For Spring 2013 Margaret Howell seemed to wind the clock back a few decades and Channel-hop to New Wave Paris: boatneck patch-pocket tops, culottes and overalls seemed more Jean Seberg than Jean Shrimpton. But within her space on Wigmore Street, the collection felt tight, crisp and contemporary. For Howell, perfection takes precedence over experimentation. Her roomy shirtdresses are an antithesis to the LBD but just as essential. And her rejection of the prints and bold colours that define London fashion today means that the roomy blazers, cropped pants and blunt-edged shirts look fresh or, better yet, soigné.

Photography: Jason Lloyd-Evans Words: Amy Verner

Margaret Howell

For Spring 2013 Margaret Howell seemed to wind the clock back a few decades and Channel-hop to New Wave Paris: boatneck patch-pocket tops, culottes and overalls seemed more Jean Seberg than Jean Shrimpton. But within her space on Wigmore Street, the collection felt tight, crisp and contemporary. For Howell, perfection takes precedence over experimentation. Her roomy shirtdresses are an antithesis to the LBD but just as essential. And her rejection of the prints and bold colours that define London fashion today means that the roomy blazers, cropped pants and blunt-edged shirts look fresh or, better yet, soigné.

Photography: Jason Lloyd-Evans Words: Amy Verner

Margaret Howell

For Spring 2013 Margaret Howell seemed to wind the clock back a few decades and Channel-hop to New Wave Paris: boatneck patch-pocket tops, culottes and overalls seemed more Jean Seberg than Jean Shrimpton. But within her space on Wigmore Street, the collection felt tight, crisp and contemporary. For Howell, perfection takes precedence over experimentation. Her roomy shirtdresses are an antithesis to the LBD but just as essential. And her rejection of the prints and bold colours that define London fashion today means that the roomy blazers, cropped pants and blunt-edged shirts look fresh or, better yet, soigné.

Photography: Jason Lloyd-Evans Words: Amy Verner

Margaret Howell

For Spring 2013 Margaret Howell seemed to wind the clock back a few decades and Channel-hop to New Wave Paris: boatneck patch-pocket tops, culottes and overalls seemed more Jean Seberg than Jean Shrimpton. But within her space on Wigmore Street, the collection felt tight, crisp and contemporary. For Howell, perfection takes precedence over experimentation. Her roomy shirtdresses are an antithesis to the LBD but just as essential. And her rejection of the prints and bold colours that define London fashion today means that the roomy blazers, cropped pants and blunt-edged shirts look fresh or, better yet, soigné.

Photography: Jason Lloyd-Evans Words: Amy Verner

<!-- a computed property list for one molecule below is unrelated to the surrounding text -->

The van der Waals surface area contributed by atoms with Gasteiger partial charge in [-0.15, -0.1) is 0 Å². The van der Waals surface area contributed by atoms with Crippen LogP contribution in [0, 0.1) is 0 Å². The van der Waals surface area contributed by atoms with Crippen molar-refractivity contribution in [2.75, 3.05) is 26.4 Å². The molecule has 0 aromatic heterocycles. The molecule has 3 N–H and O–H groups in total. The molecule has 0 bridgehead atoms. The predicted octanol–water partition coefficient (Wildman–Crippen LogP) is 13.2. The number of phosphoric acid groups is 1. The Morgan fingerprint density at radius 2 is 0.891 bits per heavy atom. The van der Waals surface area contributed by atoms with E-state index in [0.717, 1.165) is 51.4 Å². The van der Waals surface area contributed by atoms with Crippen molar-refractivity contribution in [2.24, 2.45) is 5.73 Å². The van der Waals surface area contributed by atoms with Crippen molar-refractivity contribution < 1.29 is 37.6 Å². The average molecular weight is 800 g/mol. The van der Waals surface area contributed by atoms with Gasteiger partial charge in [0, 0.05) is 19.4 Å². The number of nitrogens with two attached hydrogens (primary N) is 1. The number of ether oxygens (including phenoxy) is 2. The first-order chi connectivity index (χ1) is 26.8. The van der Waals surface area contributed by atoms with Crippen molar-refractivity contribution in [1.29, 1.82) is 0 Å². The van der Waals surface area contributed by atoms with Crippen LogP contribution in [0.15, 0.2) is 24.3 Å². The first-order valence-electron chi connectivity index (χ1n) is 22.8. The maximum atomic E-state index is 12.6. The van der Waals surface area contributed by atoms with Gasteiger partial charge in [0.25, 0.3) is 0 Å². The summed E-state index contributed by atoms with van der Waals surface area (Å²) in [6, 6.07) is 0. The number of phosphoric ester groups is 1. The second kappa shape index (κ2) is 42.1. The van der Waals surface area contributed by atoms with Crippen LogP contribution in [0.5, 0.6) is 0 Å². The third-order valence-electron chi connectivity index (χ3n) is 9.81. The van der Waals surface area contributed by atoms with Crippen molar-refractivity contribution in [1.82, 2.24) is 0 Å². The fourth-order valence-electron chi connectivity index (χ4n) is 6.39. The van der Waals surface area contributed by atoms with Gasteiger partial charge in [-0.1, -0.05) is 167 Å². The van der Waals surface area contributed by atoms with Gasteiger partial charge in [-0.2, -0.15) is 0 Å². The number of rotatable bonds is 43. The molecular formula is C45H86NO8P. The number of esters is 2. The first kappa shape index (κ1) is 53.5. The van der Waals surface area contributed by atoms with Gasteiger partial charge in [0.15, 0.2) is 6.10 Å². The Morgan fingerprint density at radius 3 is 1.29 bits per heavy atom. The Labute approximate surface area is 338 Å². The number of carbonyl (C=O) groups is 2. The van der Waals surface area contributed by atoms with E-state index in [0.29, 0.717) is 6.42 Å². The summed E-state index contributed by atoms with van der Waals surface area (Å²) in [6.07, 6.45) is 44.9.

Margaret Howell

For Spring 2013 Margaret Howell seemed to wind the clock back a few decades and Channel-hop to New Wave Paris: boatneck patch-pocket tops, culottes and overalls seemed more Jean Seberg than Jean Shrimpton. But within her space on Wigmore Street, the collection felt tight, crisp and contemporary. For Howell, perfection takes precedence over experimentation. Her roomy shirtdresses are an antithesis to the LBD but just as essential. And her rejection of the prints and bold colours that define London fashion today means that the roomy blazers, cropped pants and blunt-edged shirts look fresh or, better yet, soigné.

Photography: Jason Lloyd-Evans Words: Amy Verner

Marios Schwab

If bees can produce something as structurally complex as a honeycomb, reasoning would follow that a skilled designer can produce something comparatively complex. Was this the case with Marios Schwab, who used the hexagonal motif as his starting point? Mostly, yes, and certainly to the extent that he manipulated leather into papery pleating. Likewise when he reduced nature’s most recognisable hexagon to a geometric pattern, or interpreted it as a silhouette in lace as a sweater inlay. Schwab's interest in celebrating the traditions of ancient tribes proved a less consistent analogy; at times, the raffia detailing seemed overworked. And the beaded Swarovski harnesses introduced one element too many.

Photography: Jason Lloyd-Evans Words: Amy Verner

Marios Schwab

If bees can produce something as structurally complex as a honeycomb, reasoning would follow that a skilled designer can produce something comparatively complex. Was this the case with Marios Schwab, who used the hexagonal motif as his starting point? Mostly, yes, and certainly to the extent that he manipulated leather into papery pleating. Likewise when he reduced nature’s most recognisable hexagon to a geometric pattern, or interpreted it as a silhouette in lace as a sweater inlay. Schwab's interest in celebrating the traditions of ancient tribes proved a less consistent analogy; at times, the raffia detailing seemed overworked. And the beaded Swarovski harnesses introduced one element too many.